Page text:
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No to Bill 66, yes to workers health and safety

No to Bill 66, yes to workers health and safety

TORONTO – On June 19, 2019, Toronto City Council made the clearheaded yet courageous decision to opt out of Bill 66. By so doing, Council upheld the validity of its freely-negotiated collective agreements with construction unions.

It is an important principle, one through which contractors, skilled tradespeople and the City can set minimum standards for workplace safety, quality of work standards and other criteria of social-community and product- related value.

In the case of my Union, the United Brotherhood of Carpenters and Joiners, Local 27, that reciprocal working relationship has been in place for almost 60 years. Yes, it has always been about a “value for money” relationship, not exclusively one based on supply and demand.

Some commentators have claimed that by opting out, the City has foregone the chance to save money on its construction contracts. It is an observation unsupported by serious and comprehensive examination by an informed expertise in the Industry. Unionized construction work is generally not significantly more expensive than its less structured counterpart.

The City’s own reports state there is simply no guarantee that abandoning Toronto’s unionized construction workers would result in a single dollar saved. Critics of City Council’s decision also don’t want to talk about the added value which Toronto gets from its relationships with construction unions.

Most importantly, unionized construction in Ontario guarantees a safer workplace environment and all the benefits flowing from that, whether economic or human.

A study conducted, in 2015, for the Ontario Construction Secretariat, by the Institute for Work and Health, found that “lost time injury rates” are 23% lower in unionized firms. The same study, and others, affirm(s) that, in terms of critical injuries, unionized construction workplaces are approximately 30% safer than non-union construction sites.

These statistics translate into real insurance and other economic costs. But there is also the human cost. We should not lose sight of the fact that this industry is one of the most dangerous ones in which to work.

Many Councillors who voted to opt out of Bill 66 asked a poignant question: how many dollars potentially saved under the proposed legislation would be worth the life of a construction worker.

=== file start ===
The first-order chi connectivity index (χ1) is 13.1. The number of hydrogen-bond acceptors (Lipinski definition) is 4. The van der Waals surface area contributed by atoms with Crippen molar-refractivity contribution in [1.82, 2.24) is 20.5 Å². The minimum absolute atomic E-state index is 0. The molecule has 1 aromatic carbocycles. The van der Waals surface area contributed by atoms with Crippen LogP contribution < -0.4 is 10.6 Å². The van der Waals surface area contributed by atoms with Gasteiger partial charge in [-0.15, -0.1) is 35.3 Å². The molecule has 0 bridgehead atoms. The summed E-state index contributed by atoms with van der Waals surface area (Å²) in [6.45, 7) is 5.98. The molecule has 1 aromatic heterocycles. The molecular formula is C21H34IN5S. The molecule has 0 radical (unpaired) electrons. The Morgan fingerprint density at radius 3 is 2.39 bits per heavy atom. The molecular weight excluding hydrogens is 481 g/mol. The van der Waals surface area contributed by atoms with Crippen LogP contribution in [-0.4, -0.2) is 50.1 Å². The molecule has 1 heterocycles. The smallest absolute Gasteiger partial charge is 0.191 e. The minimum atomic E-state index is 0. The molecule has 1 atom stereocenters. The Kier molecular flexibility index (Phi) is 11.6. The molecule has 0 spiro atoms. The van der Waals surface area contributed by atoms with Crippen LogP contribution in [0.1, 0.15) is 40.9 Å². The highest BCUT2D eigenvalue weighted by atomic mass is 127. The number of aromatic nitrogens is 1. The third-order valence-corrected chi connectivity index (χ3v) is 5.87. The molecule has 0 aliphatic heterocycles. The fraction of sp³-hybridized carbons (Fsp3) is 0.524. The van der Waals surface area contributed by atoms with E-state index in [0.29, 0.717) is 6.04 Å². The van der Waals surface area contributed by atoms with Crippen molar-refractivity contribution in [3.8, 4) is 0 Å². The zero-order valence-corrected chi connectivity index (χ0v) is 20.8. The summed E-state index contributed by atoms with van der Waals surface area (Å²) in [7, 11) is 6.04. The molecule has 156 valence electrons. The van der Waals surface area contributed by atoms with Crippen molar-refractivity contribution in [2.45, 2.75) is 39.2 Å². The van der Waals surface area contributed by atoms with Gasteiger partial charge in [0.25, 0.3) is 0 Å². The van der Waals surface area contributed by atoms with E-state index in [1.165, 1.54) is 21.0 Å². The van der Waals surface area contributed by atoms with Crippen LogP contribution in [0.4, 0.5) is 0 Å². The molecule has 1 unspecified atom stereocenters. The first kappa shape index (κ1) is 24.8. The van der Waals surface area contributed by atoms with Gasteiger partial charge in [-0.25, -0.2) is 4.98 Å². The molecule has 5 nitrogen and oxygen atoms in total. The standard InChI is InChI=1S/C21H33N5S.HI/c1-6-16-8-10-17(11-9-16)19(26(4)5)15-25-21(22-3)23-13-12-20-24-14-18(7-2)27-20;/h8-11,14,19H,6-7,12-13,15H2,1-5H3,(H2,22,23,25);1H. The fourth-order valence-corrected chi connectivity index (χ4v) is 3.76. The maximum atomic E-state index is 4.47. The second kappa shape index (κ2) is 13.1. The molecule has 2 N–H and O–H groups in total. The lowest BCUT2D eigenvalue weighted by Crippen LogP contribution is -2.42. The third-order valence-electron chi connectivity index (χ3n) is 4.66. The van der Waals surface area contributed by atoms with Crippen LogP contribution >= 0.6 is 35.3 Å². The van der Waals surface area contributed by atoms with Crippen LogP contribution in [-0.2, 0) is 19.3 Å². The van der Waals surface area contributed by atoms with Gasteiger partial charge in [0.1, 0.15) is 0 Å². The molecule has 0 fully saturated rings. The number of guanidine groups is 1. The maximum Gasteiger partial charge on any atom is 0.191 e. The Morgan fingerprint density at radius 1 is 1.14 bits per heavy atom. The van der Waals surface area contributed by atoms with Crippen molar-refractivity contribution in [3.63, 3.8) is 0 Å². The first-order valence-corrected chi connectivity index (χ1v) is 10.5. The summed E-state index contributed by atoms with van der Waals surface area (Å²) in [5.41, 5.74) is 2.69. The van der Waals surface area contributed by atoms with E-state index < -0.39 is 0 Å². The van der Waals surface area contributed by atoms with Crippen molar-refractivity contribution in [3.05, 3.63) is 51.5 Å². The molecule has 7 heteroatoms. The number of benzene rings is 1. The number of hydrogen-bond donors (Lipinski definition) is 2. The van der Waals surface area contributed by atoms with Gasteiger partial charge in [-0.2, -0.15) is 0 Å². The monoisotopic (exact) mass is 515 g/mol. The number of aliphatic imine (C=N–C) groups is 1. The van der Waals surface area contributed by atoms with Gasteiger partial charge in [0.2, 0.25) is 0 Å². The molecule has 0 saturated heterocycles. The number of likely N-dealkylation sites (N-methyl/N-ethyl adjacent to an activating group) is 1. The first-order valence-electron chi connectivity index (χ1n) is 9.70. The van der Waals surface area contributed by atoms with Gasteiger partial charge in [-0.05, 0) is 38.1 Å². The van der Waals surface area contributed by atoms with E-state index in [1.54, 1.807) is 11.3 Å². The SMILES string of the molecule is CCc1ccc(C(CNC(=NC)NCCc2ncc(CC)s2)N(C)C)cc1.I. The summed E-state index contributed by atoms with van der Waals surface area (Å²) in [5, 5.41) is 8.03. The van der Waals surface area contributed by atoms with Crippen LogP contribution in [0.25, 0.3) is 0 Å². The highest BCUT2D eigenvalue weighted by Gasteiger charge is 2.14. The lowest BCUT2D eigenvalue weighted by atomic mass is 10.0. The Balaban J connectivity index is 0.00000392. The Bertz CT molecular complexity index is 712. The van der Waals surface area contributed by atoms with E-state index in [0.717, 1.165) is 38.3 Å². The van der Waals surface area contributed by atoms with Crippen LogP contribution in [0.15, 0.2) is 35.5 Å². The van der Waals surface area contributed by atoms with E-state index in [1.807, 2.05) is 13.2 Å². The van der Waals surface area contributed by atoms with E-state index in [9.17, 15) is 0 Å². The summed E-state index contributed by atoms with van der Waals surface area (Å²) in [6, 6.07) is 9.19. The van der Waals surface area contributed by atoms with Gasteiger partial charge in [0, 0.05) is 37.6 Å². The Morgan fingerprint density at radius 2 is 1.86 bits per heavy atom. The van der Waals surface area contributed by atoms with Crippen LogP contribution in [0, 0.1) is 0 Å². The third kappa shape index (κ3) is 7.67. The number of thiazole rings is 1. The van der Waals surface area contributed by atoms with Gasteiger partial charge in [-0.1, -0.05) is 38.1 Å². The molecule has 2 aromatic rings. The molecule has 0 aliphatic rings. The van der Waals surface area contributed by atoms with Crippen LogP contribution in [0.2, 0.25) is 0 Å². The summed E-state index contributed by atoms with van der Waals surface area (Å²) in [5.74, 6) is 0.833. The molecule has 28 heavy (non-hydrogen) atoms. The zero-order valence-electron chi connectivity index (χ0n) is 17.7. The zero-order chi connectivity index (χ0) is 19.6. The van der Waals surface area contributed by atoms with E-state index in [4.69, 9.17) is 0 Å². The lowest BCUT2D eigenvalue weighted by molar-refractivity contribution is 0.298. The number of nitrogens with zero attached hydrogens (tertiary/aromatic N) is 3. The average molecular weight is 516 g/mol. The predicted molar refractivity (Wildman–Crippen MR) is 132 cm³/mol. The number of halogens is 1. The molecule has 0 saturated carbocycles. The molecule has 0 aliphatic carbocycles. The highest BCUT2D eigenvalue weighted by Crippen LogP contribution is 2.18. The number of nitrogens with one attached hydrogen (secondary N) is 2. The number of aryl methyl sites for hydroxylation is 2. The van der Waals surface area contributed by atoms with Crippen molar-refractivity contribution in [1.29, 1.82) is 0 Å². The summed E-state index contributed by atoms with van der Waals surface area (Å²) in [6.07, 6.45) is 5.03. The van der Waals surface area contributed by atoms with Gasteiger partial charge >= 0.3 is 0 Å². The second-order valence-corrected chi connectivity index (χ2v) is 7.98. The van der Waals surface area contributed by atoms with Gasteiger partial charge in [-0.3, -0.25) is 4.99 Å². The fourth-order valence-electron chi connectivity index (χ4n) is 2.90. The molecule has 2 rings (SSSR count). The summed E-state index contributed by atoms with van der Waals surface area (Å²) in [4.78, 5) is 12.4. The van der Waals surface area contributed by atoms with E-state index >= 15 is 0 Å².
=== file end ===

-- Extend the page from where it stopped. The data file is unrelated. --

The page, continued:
I, for one, am grateful that my City Council chose to priorize workers’ health and safety over speculative and illusory cost savings.

I am equally proud that the unionized construction workforce of Toronto is one of the best trained in the entire country. This fact is no happenstance.

Toronto’s construction workers, through their unions, fund the skills development and training requirements to practice in the industry. The hourly contributions which Toronto’s unionized workforce makes to construction training centers across the GTA add up to millions of dollars every single year.

As Council recognized, without the unions and the training which they provide, it would be virtually impossible for Toronto to produce the next generation of skilled construction workers that this City so desperately needs. Who would make up the cost difference?

Moreover, keeping its relationships with the unions allows the City to maintain, and if not increase, a host of community development programs.

The Carpenters’ Union, for example, has worked actively with the City, its agencies and numerous not-for-profit organizations to help improve the lives of our fellow Torontonians through union apprenticeships and skills training.

It is a long list: young people from “at risk neighbourhoods”; visible minorities; women, and veterans of the armed forces transitioning to civilian life, have all benefited from the chance to become skilled trades persons. Specifically, programs such as Hammerheads, CHOICE, CRAFT (Creating Real Apprenticeships For Toronto), CRAFT Women and Helmets to Hardhats all ensure that access to well-paying construction jobs is open to the widest, most diverse field of Toronto ‘s citizens – youth, women, new Canadians and those transitioning from Canada’s military.

In this way, the City puts its money to work twice. Not only does Toronto’s infrastructure get built but City projects also become the catalyst for building social infrastructure, allowing people to transform their lives through decent paying jobs with pensions and benefits.

Toronto is a great and caring city which makes it a wonderful place to live in. The partnerships in city-building established through Union-City Collective Agreements that made this possible over the last 60 years were at risk of being dismantled by Bill 66.

I am glad and proud that City Council voted overwhelmingly to maintain that relationship instead.

Mike Yorke
President Carpenters Local 27

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